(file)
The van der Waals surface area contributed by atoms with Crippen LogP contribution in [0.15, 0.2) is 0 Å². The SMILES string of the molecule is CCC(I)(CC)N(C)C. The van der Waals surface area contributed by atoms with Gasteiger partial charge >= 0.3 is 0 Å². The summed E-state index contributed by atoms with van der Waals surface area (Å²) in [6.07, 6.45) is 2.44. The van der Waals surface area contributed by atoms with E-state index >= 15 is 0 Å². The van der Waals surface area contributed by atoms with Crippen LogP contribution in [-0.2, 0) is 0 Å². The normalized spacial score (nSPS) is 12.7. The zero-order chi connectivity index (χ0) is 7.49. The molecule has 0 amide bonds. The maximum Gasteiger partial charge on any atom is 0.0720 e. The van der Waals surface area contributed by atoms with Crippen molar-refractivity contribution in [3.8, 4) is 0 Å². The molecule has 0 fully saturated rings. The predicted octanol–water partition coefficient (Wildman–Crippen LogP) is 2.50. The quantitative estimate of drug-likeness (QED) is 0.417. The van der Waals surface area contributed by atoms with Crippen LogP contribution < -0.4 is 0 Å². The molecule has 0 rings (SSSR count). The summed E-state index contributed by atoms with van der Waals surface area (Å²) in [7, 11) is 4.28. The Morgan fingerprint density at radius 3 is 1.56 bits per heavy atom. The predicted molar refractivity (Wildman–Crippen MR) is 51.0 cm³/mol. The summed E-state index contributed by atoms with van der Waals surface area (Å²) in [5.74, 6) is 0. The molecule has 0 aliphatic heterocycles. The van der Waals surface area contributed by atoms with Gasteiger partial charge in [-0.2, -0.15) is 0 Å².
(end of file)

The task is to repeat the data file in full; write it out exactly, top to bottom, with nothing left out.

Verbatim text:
The van der Waals surface area contributed by atoms with Crippen LogP contribution in [0.15, 0.2) is 0 Å². The SMILES string of the molecule is CCC(I)(CC)N(C)C. The van der Waals surface area contributed by atoms with Gasteiger partial charge >= 0.3 is 0 Å². The summed E-state index contributed by atoms with van der Waals surface area (Å²) in [6.07, 6.45) is 2.44. The van der Waals surface area contributed by atoms with E-state index >= 15 is 0 Å². The van der Waals surface area contributed by atoms with Crippen LogP contribution in [-0.2, 0) is 0 Å². The normalized spacial score (nSPS) is 12.7. The zero-order chi connectivity index (χ0) is 7.49. The molecule has 0 amide bonds. The maximum Gasteiger partial charge on any atom is 0.0720 e. The van der Waals surface area contributed by atoms with Crippen molar-refractivity contribution in [3.8, 4) is 0 Å². The molecule has 0 fully saturated rings. The predicted octanol–water partition coefficient (Wildman–Crippen LogP) is 2.50. The quantitative estimate of drug-likeness (QED) is 0.417. The van der Waals surface area contributed by atoms with Crippen LogP contribution < -0.4 is 0 Å². The molecule has 0 rings (SSSR count). The summed E-state index contributed by atoms with van der Waals surface area (Å²) in [7, 11) is 4.28. The Morgan fingerprint density at radius 3 is 1.56 bits per heavy atom. The predicted molar refractivity (Wildman–Crippen MR) is 51.0 cm³/mol. The summed E-state index contributed by atoms with van der Waals surface area (Å²) in [5.74, 6) is 0. The molecule has 0 aliphatic heterocycles. The van der Waals surface area contributed by atoms with Gasteiger partial charge in [-0.2, -0.15) is 0 Å².